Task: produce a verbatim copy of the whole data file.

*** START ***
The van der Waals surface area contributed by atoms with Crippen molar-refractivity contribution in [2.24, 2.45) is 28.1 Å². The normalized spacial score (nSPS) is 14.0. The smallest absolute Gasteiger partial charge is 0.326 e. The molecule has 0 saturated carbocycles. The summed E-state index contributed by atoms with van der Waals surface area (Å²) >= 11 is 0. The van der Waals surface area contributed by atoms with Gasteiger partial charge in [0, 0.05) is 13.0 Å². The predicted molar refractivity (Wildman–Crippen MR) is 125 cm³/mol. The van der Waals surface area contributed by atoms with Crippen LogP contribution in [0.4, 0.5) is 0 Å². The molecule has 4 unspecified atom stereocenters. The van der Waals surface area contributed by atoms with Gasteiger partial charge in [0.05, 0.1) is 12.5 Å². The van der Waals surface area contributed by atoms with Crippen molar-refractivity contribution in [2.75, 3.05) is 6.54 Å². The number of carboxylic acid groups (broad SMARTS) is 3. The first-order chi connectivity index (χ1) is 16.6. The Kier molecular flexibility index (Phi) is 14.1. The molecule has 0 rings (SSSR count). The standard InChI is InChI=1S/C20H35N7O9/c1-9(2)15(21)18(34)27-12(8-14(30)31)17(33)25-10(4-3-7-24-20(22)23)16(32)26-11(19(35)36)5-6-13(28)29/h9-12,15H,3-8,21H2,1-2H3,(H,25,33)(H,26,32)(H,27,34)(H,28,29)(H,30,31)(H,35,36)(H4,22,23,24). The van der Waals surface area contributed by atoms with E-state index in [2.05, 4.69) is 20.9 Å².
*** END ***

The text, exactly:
The van der Waals surface area contributed by atoms with Crippen molar-refractivity contribution in [2.24, 2.45) is 28.1 Å². The normalized spacial score (nSPS) is 14.0. The smallest absolute Gasteiger partial charge is 0.326 e. The molecule has 0 saturated carbocycles. The summed E-state index contributed by atoms with van der Waals surface area (Å²) >= 11 is 0. The van der Waals surface area contributed by atoms with Gasteiger partial charge in [0, 0.05) is 13.0 Å². The predicted molar refractivity (Wildman–Crippen MR) is 125 cm³/mol. The van der Waals surface area contributed by atoms with Crippen LogP contribution in [0.4, 0.5) is 0 Å². The molecule has 4 unspecified atom stereocenters. The van der Waals surface area contributed by atoms with Gasteiger partial charge in [0.05, 0.1) is 12.5 Å². The van der Waals surface area contributed by atoms with Crippen molar-refractivity contribution in [2.75, 3.05) is 6.54 Å². The number of carboxylic acid groups (broad SMARTS) is 3. The first-order chi connectivity index (χ1) is 16.6. The Kier molecular flexibility index (Phi) is 14.1. The molecule has 0 rings (SSSR count). The standard InChI is InChI=1S/C20H35N7O9/c1-9(2)15(21)18(34)27-12(8-14(30)31)17(33)25-10(4-3-7-24-20(22)23)16(32)26-11(19(35)36)5-6-13(28)29/h9-12,15H,3-8,21H2,1-2H3,(H,25,33)(H,26,32)(H,27,34)(H,28,29)(H,30,31)(H,35,36)(H4,22,23,24). The van der Waals surface area contributed by atoms with E-state index in [2.05, 4.69) is 20.9 Å².